It seems the Elon Musk mystique — whatever combination of wealth, carefully cultivated charm and A-plus lawyers that have helped him emerge unscathed from countless scandals — is starting to unravel.

Here’s the deal: Federal regulators just announced that Musk’s private space tourism company, SpaceX, will no longer receive nearly $900 million in subsidies that it was awarded last year because the company “failed to demonstrate that [it] could deliver” the internet service it promised.

Let’s rewind for a minute.

  • Back in December, the Federal Communications Commission auctioned off $9 billion in subsidies to internet service providers as part of a plan to bring high-speed internet to rural areas that need it.
  • The fact that SpaceX received one of the largest tranches of that subsidy program was controversial because the Starlink network was basically brand new and unproven.
  • Starlink’s system is wildly different from traditional high-speed internet, which relies on underground fiber optic cables. Starlink, however, relies on thousands of satellites working in tandem to beam internet access to the ground.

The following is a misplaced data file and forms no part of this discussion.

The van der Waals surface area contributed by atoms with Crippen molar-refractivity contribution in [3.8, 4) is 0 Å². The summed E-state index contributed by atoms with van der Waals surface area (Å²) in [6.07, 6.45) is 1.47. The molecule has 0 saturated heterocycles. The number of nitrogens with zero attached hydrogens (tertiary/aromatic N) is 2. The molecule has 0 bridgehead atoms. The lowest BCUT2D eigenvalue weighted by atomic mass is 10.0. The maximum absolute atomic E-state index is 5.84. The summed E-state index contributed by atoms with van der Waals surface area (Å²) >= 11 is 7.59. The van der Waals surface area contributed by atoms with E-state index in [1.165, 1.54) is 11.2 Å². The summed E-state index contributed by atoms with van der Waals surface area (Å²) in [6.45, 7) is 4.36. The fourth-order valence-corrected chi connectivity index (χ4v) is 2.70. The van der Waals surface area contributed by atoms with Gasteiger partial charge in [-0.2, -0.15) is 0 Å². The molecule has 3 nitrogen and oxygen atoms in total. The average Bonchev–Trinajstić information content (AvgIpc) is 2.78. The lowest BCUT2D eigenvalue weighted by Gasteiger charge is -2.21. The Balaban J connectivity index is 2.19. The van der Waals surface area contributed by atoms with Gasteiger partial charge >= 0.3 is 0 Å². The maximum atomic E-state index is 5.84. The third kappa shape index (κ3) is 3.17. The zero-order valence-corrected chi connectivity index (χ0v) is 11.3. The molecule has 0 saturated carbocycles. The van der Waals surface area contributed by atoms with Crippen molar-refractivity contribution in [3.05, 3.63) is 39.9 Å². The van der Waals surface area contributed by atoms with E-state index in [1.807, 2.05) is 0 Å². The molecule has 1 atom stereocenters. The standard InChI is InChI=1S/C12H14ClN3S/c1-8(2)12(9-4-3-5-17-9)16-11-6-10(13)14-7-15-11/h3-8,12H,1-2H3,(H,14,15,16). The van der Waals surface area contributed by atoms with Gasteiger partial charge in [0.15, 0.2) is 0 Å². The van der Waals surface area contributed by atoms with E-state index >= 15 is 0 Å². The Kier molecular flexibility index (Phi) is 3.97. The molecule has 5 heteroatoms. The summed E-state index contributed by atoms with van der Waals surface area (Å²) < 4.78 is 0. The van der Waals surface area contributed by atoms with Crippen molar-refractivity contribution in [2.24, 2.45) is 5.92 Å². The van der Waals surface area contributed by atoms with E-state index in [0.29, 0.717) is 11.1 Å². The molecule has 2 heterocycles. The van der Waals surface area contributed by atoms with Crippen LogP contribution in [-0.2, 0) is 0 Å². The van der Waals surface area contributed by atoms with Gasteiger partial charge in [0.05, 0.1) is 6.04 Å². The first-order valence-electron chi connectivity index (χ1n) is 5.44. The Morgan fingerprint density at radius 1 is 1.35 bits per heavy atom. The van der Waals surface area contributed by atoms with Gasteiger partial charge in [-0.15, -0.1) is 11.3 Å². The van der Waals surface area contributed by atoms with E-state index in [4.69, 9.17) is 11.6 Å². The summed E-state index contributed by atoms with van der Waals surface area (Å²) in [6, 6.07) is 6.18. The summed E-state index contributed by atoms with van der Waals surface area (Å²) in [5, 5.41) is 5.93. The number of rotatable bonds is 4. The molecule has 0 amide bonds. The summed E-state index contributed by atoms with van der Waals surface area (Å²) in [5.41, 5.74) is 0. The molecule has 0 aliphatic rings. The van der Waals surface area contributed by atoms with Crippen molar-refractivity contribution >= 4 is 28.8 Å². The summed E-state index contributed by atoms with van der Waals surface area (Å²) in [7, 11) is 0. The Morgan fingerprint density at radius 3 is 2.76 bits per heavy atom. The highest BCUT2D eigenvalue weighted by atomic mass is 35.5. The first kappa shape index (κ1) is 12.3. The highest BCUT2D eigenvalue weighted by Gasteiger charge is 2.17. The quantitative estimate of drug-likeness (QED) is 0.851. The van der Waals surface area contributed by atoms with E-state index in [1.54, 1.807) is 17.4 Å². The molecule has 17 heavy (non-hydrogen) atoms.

• The FCC was essentially betting that Starlink would be camera-ready soon enough.

The bet seems to have backfired, as the FCC is yanking the subsidies back, saying that the Starlink service is “still developing technology” and that its speeds have been declining, my colleague Jackie Wattles reports.

SpaceX didn’t respond to a request to comment, as is typically the case at companies run by Musk.


Part of Elon Musk’s whole idiosyncratic-visionary-mega-billionaire persona (whether you believe in it or not) is that he runs multiple companies with lofty ambitions — like colonizing Mars, in SpaceX’s case.

FCC: SpaceX won’t receive $900M in subsidies for satellite internet service Starlink

Even if you find his antics — the overpromising, the troll-y tweets, the reckless corporate raiding, naming one of his kids X Æ A-12 — off-putting, you still kinda have to appreciate the audacity.

But it now seems like Musk’s bad behavior might finally be catching up to him.

In recent days, Musk sold nearly $7 billion worth of Tesla shares just in case he loses his legal battle with Twitter and is forced to buy the company, which he no longer wants. At the same time, California officials have filed a complaint alleging that Tesla lied in advertisements about its Autopilot and Full Self Driving technology (which, despite their names, are not fully autonomous).

In June, when several SpaceX employees signed a letter criticizing Musk’s behavior, the company fired at least five of the people involved. A month later, a massive SpaceX rocket prototype exploded on launch. Musk’s response to that on Twitter?

“Yeah, actually not good.”

We could say the same for Musk right about now.

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